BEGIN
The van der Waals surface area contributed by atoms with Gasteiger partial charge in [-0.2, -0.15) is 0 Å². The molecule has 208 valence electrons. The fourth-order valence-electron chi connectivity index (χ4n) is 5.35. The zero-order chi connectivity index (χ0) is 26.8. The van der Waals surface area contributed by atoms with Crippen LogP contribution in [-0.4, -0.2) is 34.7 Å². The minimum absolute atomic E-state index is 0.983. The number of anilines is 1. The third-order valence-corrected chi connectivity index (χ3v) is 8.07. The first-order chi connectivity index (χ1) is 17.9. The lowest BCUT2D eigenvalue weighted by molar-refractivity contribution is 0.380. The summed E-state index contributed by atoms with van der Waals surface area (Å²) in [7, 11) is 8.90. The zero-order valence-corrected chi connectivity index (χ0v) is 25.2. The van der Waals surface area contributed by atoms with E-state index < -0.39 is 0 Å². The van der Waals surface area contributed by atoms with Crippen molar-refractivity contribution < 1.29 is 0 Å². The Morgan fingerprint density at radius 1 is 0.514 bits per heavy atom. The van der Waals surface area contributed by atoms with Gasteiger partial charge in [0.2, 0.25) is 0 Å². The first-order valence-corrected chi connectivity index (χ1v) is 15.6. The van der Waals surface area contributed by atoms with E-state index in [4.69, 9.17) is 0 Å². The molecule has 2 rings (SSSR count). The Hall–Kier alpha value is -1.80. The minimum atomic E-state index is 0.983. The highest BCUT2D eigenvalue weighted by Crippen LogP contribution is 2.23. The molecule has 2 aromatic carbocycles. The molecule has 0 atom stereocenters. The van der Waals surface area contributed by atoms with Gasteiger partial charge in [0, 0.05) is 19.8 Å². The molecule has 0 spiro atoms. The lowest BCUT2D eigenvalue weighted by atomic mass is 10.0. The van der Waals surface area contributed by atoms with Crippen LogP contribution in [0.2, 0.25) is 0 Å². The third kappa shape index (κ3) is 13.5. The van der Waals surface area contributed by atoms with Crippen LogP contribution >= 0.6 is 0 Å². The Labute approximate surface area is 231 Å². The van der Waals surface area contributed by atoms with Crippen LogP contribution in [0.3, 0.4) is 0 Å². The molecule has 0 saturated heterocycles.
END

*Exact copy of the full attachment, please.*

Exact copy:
The van der Waals surface area contributed by atoms with Gasteiger partial charge in [-0.2, -0.15) is 0 Å². The molecule has 208 valence electrons. The fourth-order valence-electron chi connectivity index (χ4n) is 5.35. The zero-order chi connectivity index (χ0) is 26.8. The van der Waals surface area contributed by atoms with Crippen LogP contribution in [-0.4, -0.2) is 34.7 Å². The minimum absolute atomic E-state index is 0.983. The number of anilines is 1. The third-order valence-corrected chi connectivity index (χ3v) is 8.07. The first-order chi connectivity index (χ1) is 17.9. The lowest BCUT2D eigenvalue weighted by molar-refractivity contribution is 0.380. The summed E-state index contributed by atoms with van der Waals surface area (Å²) in [7, 11) is 8.90. The zero-order valence-corrected chi connectivity index (χ0v) is 25.2. The van der Waals surface area contributed by atoms with E-state index < -0.39 is 0 Å². The van der Waals surface area contributed by atoms with Crippen molar-refractivity contribution < 1.29 is 0 Å². The Morgan fingerprint density at radius 1 is 0.514 bits per heavy atom. The van der Waals surface area contributed by atoms with Gasteiger partial charge in [0.2, 0.25) is 0 Å². The first-order valence-corrected chi connectivity index (χ1v) is 15.6. The van der Waals surface area contributed by atoms with E-state index in [4.69, 9.17) is 0 Å². The molecule has 2 rings (SSSR count). The Hall–Kier alpha value is -1.80. The minimum atomic E-state index is 0.983. The highest BCUT2D eigenvalue weighted by Crippen LogP contribution is 2.23. The molecule has 2 aromatic carbocycles. The molecule has 0 atom stereocenters. The van der Waals surface area contributed by atoms with Gasteiger partial charge in [0, 0.05) is 19.8 Å². The molecule has 0 spiro atoms. The lowest BCUT2D eigenvalue weighted by atomic mass is 10.0. The van der Waals surface area contributed by atoms with Crippen LogP contribution in [0.2, 0.25) is 0 Å². The third kappa shape index (κ3) is 13.5. The van der Waals surface area contributed by atoms with Crippen LogP contribution >= 0.6 is 0 Å². The Labute approximate surface area is 231 Å². The van der Waals surface area contributed by atoms with Crippen LogP contribution in [0.3, 0.4) is 0 Å². The molecule has 0 saturated heterocycles.